I bought the tickets in July–I booked the hotel room so early I actually forgot where we were staying and had to call every hotel in the Dennison, Ohio area to confirm our reservation.
I get dumb when I’m excited.
Finally, the day was upon us. Dressed in Christmas PJs, we headed to the Polar Express (with a confirmed hotel reservation thankyouverymuch). The experience did not disappoint. There was magic and excitement and more adorableness than you can shake a candy cane at.
The cynic in me couldn’t help but make note of all the not so magical elements as well. And I’m sharing them here because ’tis the season to be snarky. Fa-la-la-la-la-la-la-la-la!!!
Before we embark on our journey to the Polar Express, we make a last minute decision to stop by my husband’s golf club’s annual Breakfast with Santa. Our three kids eat their weight in donuts then sit on Santa’s lap and request an X-box, Christmas doll, and a pony with hay, respectively.
Once on the road, our five-year-old asks: “How is Santa here and at the Polar Express?” I mumble something about teamwork and turn up the Christmas carols. NOW IT’S A PARTY!
She persists, so I offer: “Not every Santa you see is the real one. Sometimes he sends his helpers because he’s so busy.” She is horrified. I am stellar at this parenting thing.
We arrive at the hotel early which is worth mentioning because early is not how this family rolls. Taking stock of the empty indoor pool, the kids jump in and my husband and I marvel at the fact that no one else is around. It’s like a ghost town and WE LOVE IT.
We plan to attend 5pm Mass at a local Catholic Church Husband found on Google before boarding the train, and because I am the epitome of efficient, I decide the kids will wear the same outfit to church and the PE: bright Christmas pajamas. Traipsing in like the outsiders we are, too young to notice the stark contrast between them and the three-piece-suit-clad parishioners, the kids take their seats in a back pew and our two-year-old promptly passes out like a liquored up drunk: on her back across my lap with her adorable baby gut hanging out, arms outstretched over her head. She gives not one eff and I’m certain Jesus doesn’t either.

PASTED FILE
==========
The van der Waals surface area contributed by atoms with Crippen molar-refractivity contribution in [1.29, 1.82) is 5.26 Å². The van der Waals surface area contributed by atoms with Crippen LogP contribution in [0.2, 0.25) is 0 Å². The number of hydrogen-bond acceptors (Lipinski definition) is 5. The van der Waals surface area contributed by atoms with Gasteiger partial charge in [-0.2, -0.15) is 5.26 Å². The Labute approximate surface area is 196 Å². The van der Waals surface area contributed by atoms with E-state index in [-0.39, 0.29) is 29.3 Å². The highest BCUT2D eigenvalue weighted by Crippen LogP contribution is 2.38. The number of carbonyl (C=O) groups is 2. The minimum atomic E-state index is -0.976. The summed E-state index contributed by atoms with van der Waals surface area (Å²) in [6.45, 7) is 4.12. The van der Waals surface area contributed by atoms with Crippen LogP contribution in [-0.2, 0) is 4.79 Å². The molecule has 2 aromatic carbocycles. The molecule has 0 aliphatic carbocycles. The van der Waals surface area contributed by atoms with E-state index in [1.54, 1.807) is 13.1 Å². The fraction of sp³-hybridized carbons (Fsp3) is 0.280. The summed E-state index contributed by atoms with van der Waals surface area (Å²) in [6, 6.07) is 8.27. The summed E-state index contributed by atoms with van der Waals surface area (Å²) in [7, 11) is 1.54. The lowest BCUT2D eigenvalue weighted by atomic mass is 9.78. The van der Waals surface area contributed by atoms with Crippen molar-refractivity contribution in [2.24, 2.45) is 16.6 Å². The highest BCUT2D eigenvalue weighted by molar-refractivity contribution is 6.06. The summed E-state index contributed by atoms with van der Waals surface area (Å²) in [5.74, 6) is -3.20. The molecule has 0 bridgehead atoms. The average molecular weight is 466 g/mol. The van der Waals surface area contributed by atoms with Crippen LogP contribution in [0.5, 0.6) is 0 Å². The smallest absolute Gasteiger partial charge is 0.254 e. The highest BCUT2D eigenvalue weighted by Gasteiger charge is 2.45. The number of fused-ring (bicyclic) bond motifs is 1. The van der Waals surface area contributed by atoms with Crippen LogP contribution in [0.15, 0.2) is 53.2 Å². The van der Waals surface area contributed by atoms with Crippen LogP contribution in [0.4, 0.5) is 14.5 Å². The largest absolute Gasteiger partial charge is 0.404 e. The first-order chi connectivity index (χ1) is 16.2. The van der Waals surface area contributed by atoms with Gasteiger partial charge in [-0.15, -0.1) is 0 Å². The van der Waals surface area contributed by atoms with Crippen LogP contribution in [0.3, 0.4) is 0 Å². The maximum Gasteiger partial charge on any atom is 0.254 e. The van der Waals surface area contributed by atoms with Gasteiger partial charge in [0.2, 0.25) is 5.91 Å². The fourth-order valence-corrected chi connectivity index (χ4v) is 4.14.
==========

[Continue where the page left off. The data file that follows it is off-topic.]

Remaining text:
Into the cute town of Dennison we go. We’re ready to board the train, but the train is not ready for us. So we wait in a long ass line in the 20 degree frigid air, breathing in locomotive fumes among hundreds of irritable parents and squirmy kids. I get a couple cute pictures before my kids become one with the squirmy and I with the irritable.
The whole setting is quite impressive, though. Everyone who works on the Polar Express is a volunteer and I can’t quite fathom that much kindness in one place, but here we are. The conductor, the creepy guy in the newsboy hat that lives on top of the train with a roaring fire and coffee–seriously, how whacked out is this movie?! Anyway, they’re all here and it really is pretty awesome.
Finally, we’re escorted onto our double-decker car which the kids think is the coolest thing EVER (Mom and Dad pop their collars), whereupon a passenger above us tosses his cookies. I’m not talking about the complimentary cookies from the elves, which are delicious by the way; I’m talking about barf-o-rama and the smells that accompany it in a small space. Generally speaking, I don’t care for other people’s kids, but my heart hurts for this mom and her son–the cookie tosser; I offer wet wipes so he doesn’t have to keep scraping his pukey face with those awful brown sandpaper towels.
Off topic and perhaps the wrong time to mention, but the hot chocolate? Also delicious.